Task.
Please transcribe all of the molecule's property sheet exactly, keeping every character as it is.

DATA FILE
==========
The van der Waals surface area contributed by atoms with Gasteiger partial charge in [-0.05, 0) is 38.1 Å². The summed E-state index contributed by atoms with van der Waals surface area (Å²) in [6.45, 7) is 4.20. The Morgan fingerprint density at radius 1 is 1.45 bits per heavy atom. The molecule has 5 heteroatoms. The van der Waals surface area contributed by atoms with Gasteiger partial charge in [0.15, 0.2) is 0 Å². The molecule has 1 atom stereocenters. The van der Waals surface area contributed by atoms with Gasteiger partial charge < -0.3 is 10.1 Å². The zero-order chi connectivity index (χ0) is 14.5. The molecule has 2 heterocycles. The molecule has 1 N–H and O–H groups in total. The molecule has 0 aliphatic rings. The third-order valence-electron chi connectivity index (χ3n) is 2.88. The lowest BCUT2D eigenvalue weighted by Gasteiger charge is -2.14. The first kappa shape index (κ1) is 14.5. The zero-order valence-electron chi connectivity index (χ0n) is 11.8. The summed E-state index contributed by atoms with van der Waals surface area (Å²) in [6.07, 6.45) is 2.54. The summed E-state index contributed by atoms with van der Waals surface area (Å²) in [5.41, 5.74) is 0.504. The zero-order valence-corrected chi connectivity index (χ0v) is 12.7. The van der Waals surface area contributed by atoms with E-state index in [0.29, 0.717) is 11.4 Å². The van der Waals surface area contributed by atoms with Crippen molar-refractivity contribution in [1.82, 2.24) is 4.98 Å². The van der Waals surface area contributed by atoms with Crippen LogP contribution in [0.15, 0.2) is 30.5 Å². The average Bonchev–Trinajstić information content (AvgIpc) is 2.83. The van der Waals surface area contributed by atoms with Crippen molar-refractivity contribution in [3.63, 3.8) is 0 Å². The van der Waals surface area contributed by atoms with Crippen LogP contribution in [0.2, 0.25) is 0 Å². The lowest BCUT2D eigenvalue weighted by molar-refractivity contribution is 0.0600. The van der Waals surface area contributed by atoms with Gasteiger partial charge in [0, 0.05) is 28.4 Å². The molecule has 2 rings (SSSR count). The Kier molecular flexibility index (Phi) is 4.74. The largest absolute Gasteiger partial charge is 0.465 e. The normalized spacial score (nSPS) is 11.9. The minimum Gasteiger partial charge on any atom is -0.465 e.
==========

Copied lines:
The van der Waals surface area contributed by atoms with Gasteiger partial charge in [-0.05, 0) is 38.1 Å². The summed E-state index contributed by atoms with van der Waals surface area (Å²) in [6.45, 7) is 4.20. The Morgan fingerprint density at radius 1 is 1.45 bits per heavy atom. The molecule has 5 heteroatoms. The van der Waals surface area contributed by atoms with Gasteiger partial charge in [0.15, 0.2) is 0 Å². The molecule has 1 atom stereocenters. The van der Waals surface area contributed by atoms with Gasteiger partial charge < -0.3 is 10.1 Å². The zero-order chi connectivity index (χ0) is 14.5. The molecule has 2 heterocycles. The molecule has 1 N–H and O–H groups in total. The molecule has 0 aliphatic rings. The third-order valence-electron chi connectivity index (χ3n) is 2.88. The lowest BCUT2D eigenvalue weighted by Gasteiger charge is -2.14. The first kappa shape index (κ1) is 14.5. The zero-order valence-electron chi connectivity index (χ0n) is 11.8. The summed E-state index contributed by atoms with van der Waals surface area (Å²) in [6.07, 6.45) is 2.54. The summed E-state index contributed by atoms with van der Waals surface area (Å²) in [5.41, 5.74) is 0.504. The zero-order valence-corrected chi connectivity index (χ0v) is 12.7. The van der Waals surface area contributed by atoms with E-state index in [0.29, 0.717) is 11.4 Å². The van der Waals surface area contributed by atoms with Crippen molar-refractivity contribution in [1.82, 2.24) is 4.98 Å². The van der Waals surface area contributed by atoms with Crippen LogP contribution in [0.15, 0.2) is 30.5 Å². The average Bonchev–Trinajstić information content (AvgIpc) is 2.83. The van der Waals surface area contributed by atoms with Crippen molar-refractivity contribution in [3.63, 3.8) is 0 Å². The van der Waals surface area contributed by atoms with Crippen LogP contribution in [0.2, 0.25) is 0 Å². The lowest BCUT2D eigenvalue weighted by molar-refractivity contribution is 0.0600. The van der Waals surface area contributed by atoms with Gasteiger partial charge in [0, 0.05) is 28.4 Å². The molecule has 2 rings (SSSR count). The Kier molecular flexibility index (Phi) is 4.74. The largest absolute Gasteiger partial charge is 0.465 e. The normalized spacial score (nSPS) is 11.9. The minimum Gasteiger partial charge on any atom is -0.465 e.